Experience Design

Pixar's lessons in Design Thinking

'Remy in the Kitchen' concept art by Robert Kondo (2007) (Pixar Studios).

'Remy in the Kitchen' concept art by Robert Kondo (2007) (Pixar Studios).

In the modern age of story-telling, Pixar are without doubt THE master craftsmen. While any company synonymous with Disney is bound to be blessed with more than a little magic, Pixar’s creativity is grounded in process and design thinking.

Research, iteration and collaboration are the foundations for creating characters that are both appealing and believable keeping billions enchanted for more three decades.  

Pixar’s design thinking process, unpacked;

Immerse yourself in research

Pixar's creative process kicks off with research by immersing the team into a particular place. For the film Cars, illustrators and technical designers went on a month long road trip to experience America’s oldest highways and collect photos and memorabilia along the way.

Pastle sketch by   Bill Cone   during the research phase for Cars (2006)

Pastle sketch by Bill Cone during the research phase for Cars (2006)

This technique is similar to Ethnographic Field Studies in UX Design where research is used to help unearth new ways of seeing by being an active participant.

Documenting the highway 'Cadillac Ranch' photograph by Bob Pauly (2006) (Pixar Studios)

Documenting the highway 'Cadillac Ranch' photograph by Bob Pauly (2006) (Pixar Studios)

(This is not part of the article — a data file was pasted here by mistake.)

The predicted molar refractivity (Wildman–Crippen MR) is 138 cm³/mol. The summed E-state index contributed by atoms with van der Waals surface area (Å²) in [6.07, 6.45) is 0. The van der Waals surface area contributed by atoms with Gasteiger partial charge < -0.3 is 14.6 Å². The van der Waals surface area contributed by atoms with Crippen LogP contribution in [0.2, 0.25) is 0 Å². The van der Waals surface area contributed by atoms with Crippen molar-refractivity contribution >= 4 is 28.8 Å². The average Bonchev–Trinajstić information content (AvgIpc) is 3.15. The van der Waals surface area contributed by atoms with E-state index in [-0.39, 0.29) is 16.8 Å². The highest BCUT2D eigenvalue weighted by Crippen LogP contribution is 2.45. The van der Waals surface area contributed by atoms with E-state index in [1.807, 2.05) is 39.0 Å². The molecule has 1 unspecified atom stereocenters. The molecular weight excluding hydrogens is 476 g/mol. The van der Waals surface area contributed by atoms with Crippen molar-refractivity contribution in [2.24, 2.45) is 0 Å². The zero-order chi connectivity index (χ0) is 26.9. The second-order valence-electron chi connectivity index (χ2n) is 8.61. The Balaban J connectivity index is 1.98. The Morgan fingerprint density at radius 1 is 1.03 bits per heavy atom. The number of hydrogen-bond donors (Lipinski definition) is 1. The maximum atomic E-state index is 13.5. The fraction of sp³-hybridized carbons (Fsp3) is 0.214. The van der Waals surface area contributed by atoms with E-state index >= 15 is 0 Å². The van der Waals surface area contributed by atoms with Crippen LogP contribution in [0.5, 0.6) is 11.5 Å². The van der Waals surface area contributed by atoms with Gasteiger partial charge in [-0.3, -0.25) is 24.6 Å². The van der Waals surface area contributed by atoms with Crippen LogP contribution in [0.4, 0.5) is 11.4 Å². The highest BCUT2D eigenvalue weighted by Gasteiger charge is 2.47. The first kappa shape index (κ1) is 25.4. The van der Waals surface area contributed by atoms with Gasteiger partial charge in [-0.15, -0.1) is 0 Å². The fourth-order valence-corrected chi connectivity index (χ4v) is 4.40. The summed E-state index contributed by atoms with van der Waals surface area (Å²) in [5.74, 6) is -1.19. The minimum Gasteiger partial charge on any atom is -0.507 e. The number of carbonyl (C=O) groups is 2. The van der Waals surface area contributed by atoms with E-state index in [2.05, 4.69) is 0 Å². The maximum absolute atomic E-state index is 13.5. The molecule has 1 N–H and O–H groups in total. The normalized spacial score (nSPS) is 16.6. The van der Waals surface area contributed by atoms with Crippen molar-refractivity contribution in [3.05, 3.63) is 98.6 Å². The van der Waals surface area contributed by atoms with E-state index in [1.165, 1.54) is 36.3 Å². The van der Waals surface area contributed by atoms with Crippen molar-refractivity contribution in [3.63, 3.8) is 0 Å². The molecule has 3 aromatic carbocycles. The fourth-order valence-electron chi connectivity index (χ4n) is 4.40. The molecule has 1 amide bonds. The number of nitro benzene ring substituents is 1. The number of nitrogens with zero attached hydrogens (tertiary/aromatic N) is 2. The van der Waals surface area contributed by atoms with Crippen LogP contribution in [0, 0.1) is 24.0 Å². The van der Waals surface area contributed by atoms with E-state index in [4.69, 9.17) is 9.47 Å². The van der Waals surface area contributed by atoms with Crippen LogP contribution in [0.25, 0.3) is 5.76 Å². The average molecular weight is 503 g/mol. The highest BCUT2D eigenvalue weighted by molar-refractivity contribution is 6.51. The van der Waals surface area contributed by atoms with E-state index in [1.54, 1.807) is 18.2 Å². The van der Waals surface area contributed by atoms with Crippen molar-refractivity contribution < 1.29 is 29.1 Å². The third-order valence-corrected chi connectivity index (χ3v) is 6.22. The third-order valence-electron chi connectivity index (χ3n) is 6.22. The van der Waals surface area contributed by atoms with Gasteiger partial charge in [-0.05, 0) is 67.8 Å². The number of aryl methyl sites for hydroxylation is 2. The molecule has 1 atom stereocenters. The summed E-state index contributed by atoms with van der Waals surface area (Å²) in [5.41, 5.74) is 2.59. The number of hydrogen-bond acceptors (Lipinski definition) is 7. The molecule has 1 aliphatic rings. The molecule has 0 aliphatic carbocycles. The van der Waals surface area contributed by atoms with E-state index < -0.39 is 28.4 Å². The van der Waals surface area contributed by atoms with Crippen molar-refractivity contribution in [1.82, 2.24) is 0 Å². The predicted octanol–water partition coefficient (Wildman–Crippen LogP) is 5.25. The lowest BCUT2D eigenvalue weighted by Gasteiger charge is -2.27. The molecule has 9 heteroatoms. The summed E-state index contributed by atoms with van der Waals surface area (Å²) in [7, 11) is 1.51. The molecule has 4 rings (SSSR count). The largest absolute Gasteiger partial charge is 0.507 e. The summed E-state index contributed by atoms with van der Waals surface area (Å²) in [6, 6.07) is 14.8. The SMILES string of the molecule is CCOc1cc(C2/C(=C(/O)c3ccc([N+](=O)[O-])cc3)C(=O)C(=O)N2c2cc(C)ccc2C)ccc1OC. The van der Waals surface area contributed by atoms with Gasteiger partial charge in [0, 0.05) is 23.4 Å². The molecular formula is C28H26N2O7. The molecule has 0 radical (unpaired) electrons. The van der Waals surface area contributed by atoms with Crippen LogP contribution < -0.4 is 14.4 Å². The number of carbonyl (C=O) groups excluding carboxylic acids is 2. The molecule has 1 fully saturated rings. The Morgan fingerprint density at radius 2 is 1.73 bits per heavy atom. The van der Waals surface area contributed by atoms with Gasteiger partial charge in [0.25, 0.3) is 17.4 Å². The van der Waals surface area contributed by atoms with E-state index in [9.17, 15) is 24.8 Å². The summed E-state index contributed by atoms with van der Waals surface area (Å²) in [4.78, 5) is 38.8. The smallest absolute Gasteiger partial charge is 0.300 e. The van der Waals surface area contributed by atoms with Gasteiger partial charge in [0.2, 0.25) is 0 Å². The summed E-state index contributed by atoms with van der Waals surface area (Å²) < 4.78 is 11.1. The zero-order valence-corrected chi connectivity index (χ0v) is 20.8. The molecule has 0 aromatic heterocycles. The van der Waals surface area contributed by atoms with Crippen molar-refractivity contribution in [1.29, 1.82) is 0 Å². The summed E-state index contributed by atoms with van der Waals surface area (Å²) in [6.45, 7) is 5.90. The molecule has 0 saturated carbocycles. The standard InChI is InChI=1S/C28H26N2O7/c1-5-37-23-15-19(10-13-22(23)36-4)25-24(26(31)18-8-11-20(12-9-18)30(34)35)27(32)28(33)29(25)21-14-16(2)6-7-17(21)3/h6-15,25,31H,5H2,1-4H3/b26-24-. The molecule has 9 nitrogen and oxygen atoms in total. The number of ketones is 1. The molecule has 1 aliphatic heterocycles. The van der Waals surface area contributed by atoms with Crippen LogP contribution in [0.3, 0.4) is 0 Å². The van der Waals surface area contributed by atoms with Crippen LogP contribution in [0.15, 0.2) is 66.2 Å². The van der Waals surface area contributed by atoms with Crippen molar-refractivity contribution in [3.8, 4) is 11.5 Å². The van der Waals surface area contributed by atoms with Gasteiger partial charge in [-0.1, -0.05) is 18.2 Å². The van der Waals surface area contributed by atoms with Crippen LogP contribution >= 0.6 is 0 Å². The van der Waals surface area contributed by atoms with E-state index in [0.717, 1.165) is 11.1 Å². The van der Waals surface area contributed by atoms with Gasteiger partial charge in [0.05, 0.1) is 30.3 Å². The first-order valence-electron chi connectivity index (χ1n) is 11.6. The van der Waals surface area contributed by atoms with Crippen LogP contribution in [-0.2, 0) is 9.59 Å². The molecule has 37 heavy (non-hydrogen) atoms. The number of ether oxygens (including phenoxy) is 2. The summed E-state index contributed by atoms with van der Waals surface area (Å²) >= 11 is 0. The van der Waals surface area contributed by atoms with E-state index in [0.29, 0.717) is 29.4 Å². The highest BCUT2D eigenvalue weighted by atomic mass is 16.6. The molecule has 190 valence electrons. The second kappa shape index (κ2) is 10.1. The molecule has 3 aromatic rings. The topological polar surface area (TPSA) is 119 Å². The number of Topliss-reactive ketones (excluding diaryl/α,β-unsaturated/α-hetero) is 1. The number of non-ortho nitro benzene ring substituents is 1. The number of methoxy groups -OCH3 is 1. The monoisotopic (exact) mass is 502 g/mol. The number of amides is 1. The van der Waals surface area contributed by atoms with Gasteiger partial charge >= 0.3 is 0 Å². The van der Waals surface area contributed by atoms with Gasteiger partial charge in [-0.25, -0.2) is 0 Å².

Iterate, constantly

Once the initial mood has been explored, Pixar designers commit to quick and dirty sketches and prototypes to help viewers feel instant empathy with the story.

“We wanted Remy and Emile to be charming and immediately accessible, but we also wanted emphatically to say they are rats” (Sculptor Greg Dykstra).

The secret to nailing a character is in ensuring that it's believable.

“In all phases of our process we work from rough to fine. With a character like Woody, we start designing on paper and then move to refining his shape, first as a sculpture and then in the computer. Every step is crucial in ensuring the character looks appealing”. (Sharon Callahan, Director of Photography)
Third iteration of Woody by  Bud Luckey    (1995) (Pixar Studios)

Third iteration of Woody by Bud Luckey (1995) (Pixar Studios)

This phase of characterisation is not dissimilar to persona development and storyboards in UX Design where research is used to unearth people's pains, desires, and emotions. The goal of which, is to create a product that satisfies a need and captures their attention.  

Can a lamp have emotions? This Luxo Jr. storyboard by  John Lasseter    proves it true (1986) (Pixar)

Can a lamp have emotions? This Luxo Jr. storyboard by John Lasseter proves it true (1986) (Pixar)

This mode of ‘thinking with your hands’ via sketching isn’t only relevant for characterisation; it’s the quickest and most universal way to get an idea across.

In my experience, sketching in design workshops helps everyone to feel engaged in the process and breaks any fears around new ideas or ways of working.

The realisation of a character has also become quicker in the last decade due to introduction of 3D printing as a form of rapid prototyping.

3D printing enables designers to link form to traits such as Carl's stocky physique to his stubborn personality. This method of making also creates a more seamless transition between sketching and animation as the dimensions of a character have been expressed and resolved from every angle.